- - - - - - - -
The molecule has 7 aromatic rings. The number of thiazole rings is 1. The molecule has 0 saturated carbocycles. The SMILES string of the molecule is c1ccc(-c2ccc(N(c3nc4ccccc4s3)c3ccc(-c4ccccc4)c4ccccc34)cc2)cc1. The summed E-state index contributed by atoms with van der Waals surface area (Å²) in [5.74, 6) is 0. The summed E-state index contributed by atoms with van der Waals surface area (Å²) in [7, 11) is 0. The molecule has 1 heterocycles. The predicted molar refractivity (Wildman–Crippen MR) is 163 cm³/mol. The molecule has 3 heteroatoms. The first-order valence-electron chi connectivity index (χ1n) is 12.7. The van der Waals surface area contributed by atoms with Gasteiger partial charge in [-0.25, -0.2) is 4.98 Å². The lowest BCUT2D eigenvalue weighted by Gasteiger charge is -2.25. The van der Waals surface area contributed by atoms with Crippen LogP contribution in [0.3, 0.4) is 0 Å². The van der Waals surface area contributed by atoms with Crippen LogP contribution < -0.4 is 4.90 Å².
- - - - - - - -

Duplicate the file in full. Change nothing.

The molecule has 7 aromatic rings. The number of thiazole rings is 1. The molecule has 0 saturated carbocycles. The SMILES string of the molecule is c1ccc(-c2ccc(N(c3nc4ccccc4s3)c3ccc(-c4ccccc4)c4ccccc34)cc2)cc1. The summed E-state index contributed by atoms with van der Waals surface area (Å²) in [5.74, 6) is 0. The summed E-state index contributed by atoms with van der Waals surface area (Å²) in [7, 11) is 0. The molecule has 1 heterocycles. The predicted molar refractivity (Wildman–Crippen MR) is 163 cm³/mol. The molecule has 3 heteroatoms. The first-order valence-electron chi connectivity index (χ1n) is 12.7. The van der Waals surface area contributed by atoms with Gasteiger partial charge in [-0.25, -0.2) is 4.98 Å². The lowest BCUT2D eigenvalue weighted by Gasteiger charge is -2.25. The van der Waals surface area contributed by atoms with Crippen LogP contribution in [0.3, 0.4) is 0 Å². The van der Waals surface area contributed by atoms with Crippen LogP contribution < -0.4 is 4.90 Å².